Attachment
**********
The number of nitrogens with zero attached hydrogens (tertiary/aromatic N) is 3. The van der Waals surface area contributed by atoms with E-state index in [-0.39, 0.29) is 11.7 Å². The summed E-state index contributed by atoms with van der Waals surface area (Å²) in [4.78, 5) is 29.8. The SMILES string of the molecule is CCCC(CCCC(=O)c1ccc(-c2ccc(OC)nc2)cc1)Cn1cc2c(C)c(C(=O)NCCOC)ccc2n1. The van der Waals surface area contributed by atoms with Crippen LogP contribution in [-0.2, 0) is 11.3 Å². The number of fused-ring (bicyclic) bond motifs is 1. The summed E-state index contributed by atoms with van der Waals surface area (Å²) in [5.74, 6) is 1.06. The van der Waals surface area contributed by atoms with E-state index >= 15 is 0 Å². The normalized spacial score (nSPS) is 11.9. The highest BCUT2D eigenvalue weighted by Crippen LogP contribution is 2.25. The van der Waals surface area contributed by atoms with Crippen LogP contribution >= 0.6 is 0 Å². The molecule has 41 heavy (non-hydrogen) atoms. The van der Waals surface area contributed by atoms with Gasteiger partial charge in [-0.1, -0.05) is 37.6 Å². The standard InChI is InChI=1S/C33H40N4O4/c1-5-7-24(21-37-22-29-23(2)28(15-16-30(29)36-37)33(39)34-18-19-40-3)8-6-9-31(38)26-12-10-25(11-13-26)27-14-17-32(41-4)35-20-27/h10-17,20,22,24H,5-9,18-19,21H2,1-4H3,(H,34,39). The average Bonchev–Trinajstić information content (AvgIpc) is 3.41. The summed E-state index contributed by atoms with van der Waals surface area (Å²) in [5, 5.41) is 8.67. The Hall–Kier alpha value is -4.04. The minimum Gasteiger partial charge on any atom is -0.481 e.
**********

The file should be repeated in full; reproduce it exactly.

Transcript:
The number of nitrogens with zero attached hydrogens (tertiary/aromatic N) is 3. The van der Waals surface area contributed by atoms with E-state index in [-0.39, 0.29) is 11.7 Å². The summed E-state index contributed by atoms with van der Waals surface area (Å²) in [4.78, 5) is 29.8. The SMILES string of the molecule is CCCC(CCCC(=O)c1ccc(-c2ccc(OC)nc2)cc1)Cn1cc2c(C)c(C(=O)NCCOC)ccc2n1. The van der Waals surface area contributed by atoms with Crippen LogP contribution in [-0.2, 0) is 11.3 Å². The number of fused-ring (bicyclic) bond motifs is 1. The summed E-state index contributed by atoms with van der Waals surface area (Å²) in [5.74, 6) is 1.06. The van der Waals surface area contributed by atoms with E-state index >= 15 is 0 Å². The normalized spacial score (nSPS) is 11.9. The highest BCUT2D eigenvalue weighted by Crippen LogP contribution is 2.25. The van der Waals surface area contributed by atoms with Crippen LogP contribution >= 0.6 is 0 Å². The molecule has 41 heavy (non-hydrogen) atoms. The van der Waals surface area contributed by atoms with Gasteiger partial charge in [-0.1, -0.05) is 37.6 Å². The standard InChI is InChI=1S/C33H40N4O4/c1-5-7-24(21-37-22-29-23(2)28(15-16-30(29)36-37)33(39)34-18-19-40-3)8-6-9-31(38)26-12-10-25(11-13-26)27-14-17-32(41-4)35-20-27/h10-17,20,22,24H,5-9,18-19,21H2,1-4H3,(H,34,39). The average Bonchev–Trinajstić information content (AvgIpc) is 3.41. The summed E-state index contributed by atoms with van der Waals surface area (Å²) in [5, 5.41) is 8.67. The Hall–Kier alpha value is -4.04. The minimum Gasteiger partial charge on any atom is -0.481 e.